Medical Research

LETA supports ongoing medical research programs into the use of meditation as a form of stress management. The nature of that LETA support is the provision of volunteer Sahaja Yoga practitioners and their expertise to support the clinical trails organised as part of the meditation research program.

These studies have recently demonstrated that Sahaja Yoga meditation is clinically beneficial and psychologically safe in the case of stress

LETA does not pay for any of the research performed on Sahaja Yoga meditation and does not receive any payment in return for supporting the research.

With regard to the scientific research evidence, there is no other meditation technique available in Australia that has been subject to the same level of scientific scrutiny. Many of these clinical evaluations have been conducted using gold-standard scientific rigour and the fact that mainstream journals have accepted this information for publication is testament to this. This and other evidence evaluations indicate that SY can be effective in dealing with depressive mood, stress and other aspects of psychological dysfunction but can also be beneficial in the mitigation of physical diseases, particularly chronic disease.

Scientific Research Journals about Sahaja Yoga

Below is a list of peer-reviewed scientific journal publications describing the benefits of Sahaja Yoga meditation.

Australian Research

  1. Manocha, R., Marks, G. B., Kenchington, P., Peters, D., & Salome, C. M. (2002). Sahaja yoga in the management of moderate to severe asthma: a randomised controlled trial. Thorax, 57(2), 110–115.
  2. Harrison, L. J., Manocha, R., & Rubia, K. (2004). Sahaja Yoga Meditation as a Family Treatment Programme for Children with Attention Deficit-Hyperactivity Disorder. Clinical Child Psychology and Psychiatry. 2004; 9(4):479–497.
  3. Manocha, R., Black, D., Sarris, J., & Stough, C. (2011). A randomized, controlled trial of meditation for work stress, anxiety and depressed mood in full-time workers. Evid Based Complement Alternat Med, 2011, 960583.
  4. Manocha, R., Black, D., Wilson L (2012). Functional Health and Quality of Life of Long Term Meditators. Evid Based Complement Alternat Med IN PRESS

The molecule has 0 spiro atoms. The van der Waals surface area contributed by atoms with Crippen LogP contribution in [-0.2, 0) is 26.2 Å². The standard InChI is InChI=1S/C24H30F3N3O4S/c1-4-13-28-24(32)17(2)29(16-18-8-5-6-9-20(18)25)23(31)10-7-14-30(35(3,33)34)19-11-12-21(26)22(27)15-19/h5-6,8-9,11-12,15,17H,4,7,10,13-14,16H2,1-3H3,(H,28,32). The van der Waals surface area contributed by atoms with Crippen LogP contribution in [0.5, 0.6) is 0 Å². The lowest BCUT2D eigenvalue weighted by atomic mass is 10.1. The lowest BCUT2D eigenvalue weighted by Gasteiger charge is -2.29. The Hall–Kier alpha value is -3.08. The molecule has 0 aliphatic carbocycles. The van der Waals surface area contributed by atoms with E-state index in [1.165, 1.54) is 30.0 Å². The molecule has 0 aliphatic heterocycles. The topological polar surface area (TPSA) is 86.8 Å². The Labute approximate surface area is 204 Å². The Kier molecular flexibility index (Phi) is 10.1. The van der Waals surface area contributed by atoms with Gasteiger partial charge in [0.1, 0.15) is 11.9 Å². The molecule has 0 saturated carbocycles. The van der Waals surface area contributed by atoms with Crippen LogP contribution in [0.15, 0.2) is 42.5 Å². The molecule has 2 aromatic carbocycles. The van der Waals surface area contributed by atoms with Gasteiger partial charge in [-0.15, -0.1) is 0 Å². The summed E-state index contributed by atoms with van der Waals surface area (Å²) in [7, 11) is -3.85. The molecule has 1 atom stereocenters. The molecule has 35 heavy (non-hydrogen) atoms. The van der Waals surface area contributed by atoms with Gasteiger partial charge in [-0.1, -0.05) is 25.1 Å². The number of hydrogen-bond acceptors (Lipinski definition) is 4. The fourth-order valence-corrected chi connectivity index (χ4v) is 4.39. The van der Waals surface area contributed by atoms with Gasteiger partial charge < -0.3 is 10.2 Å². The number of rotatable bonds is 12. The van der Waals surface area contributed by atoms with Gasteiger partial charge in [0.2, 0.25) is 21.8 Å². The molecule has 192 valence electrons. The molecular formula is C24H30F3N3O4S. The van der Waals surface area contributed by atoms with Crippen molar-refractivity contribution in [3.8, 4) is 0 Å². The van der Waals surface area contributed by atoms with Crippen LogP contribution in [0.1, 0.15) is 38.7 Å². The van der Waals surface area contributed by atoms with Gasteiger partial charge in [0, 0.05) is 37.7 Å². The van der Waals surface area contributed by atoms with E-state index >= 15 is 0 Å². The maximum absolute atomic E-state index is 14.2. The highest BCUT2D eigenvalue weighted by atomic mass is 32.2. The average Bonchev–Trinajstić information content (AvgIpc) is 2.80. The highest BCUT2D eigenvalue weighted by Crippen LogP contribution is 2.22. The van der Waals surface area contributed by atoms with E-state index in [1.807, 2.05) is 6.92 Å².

5. Manocha R, Semmar B, Black D. A pilot study of a mental silence form of meditation for perimenopausal women. Journal of Clinical Psychology in Medical Settings. 2007; 14(3):266–273.
  6. Manocha R, Gordon A , Black D, Malhi G, Seidler R, Using Meditation for Less Stress and Better Wellbeing-Evaluation of a Seminar for GPs, Australian Family Physician, Vol 38, (6) 369 – 464, 2009
  7. Manocha R, Black D, Ryan J, Stough C, Spiro D, Changing Definitions of Meditation: Physiological Corollorary, Journal of the International Society of Life Sciences, Vol 28 (1), Mar 2010


Sahaja Yoga and the Brain

  1. Aftanas, L., & Golosheykin, S. Human anterior and frontal midline theta and lower alpha reflect emotionally positive state and internalized attention: high-resolution EEG investigation of meditation. Neurosci Lett. 2001 Sep 7;310(1):57-60.
  2. Aftanas, L. I., & Golocheikine, S. A. (2002). Non-linear dynamic complexity of the human EEG during meditation. Neurosci Lett, 330(2), 143–146.
  3. Aftanas, L., & Golosheykin, S. (2005). Impact of Regular Meditation Practice on EEG Activity at Rest and During Evoked Negative Emotions. Int J Neurosci. 2005 Jun;115(6):893-909.


Research Done in India

  1. Gupta HL, Dudani U, Singh SH, Surange SG, Selvamurthy W. Sahaja yoga in the management of intractable epileptics. J Assoc Physicians India. 1991 Aug;39(8):649.
  2. Panjwani, U., Gupta, H. L., Singh, S. H., Selvamurthy, W., & Rai, U. C. (1995). Effect of Sahaja yoga practice on stress management in patients of epilepsy. Indian J Physiol Pharmacol, 39(2), 111–116.
  3. Panjwani, U., Selvamurthy, W., Singh, S. H., Gupta, H. L., Mukhopadhyay, S., & Thakur, L. (2000). Effect of Sahaja yoga meditation on auditory evoked potentials (AEP) and visual contrast sensitivity (VCS) in epileptics Appl Psychophysiol Biofeedback. 2000 Mar;25(1):1-12.
  4. Panjwani, U., Selvamurthy, W., Singh, S. H., Gupta, H. L., Thakur, L., & Rai, U. C. (1996). Effect of Sahaja yoga practice on seizure control & EEG changes in patients of epilepsy. Indian J Med Res, 103, 165–172.


Research done in Europe and the UK

  1. Morgan D. Sahaja Yoga: An ancient path to modern mental health? Transpersonal Psychology Review. 2000;4(4):41-49.
  2. Susan Schneider, Maurizio Zollo, Ramesh Manocha, Developing Socially Responsible Behaviour in Managers: Experimental Evaluation of Traditional Vs Innovative (Meditation) Learning Approaches, Journal of Corporate Citizenship
  3. Chrilli, Schneider, Zollo The psychological antecedents to socially responsible behaviour. European Management Review., 2008.


Other Interesting Articles

  1. Manocha R. Why meditation? Aust Fam Physician. 2000 Dec;29(12):1135-8.
  2. Rubia K. The neurobiology of Meditation and its clinical effectiveness in psychiatric disorders. Biol Psychol. 2009 Sep;82(1):1-11. Epub 2009 Apr 23.
  3. Neki JS. Sahaja: an Indian ideal of mental health. 1975 Feb;38(1):1-10.
  4. Manocha R, Intervention Insights: Meditation, Mindfulness and Mind-emptiness, Acta Neuropsychiatrica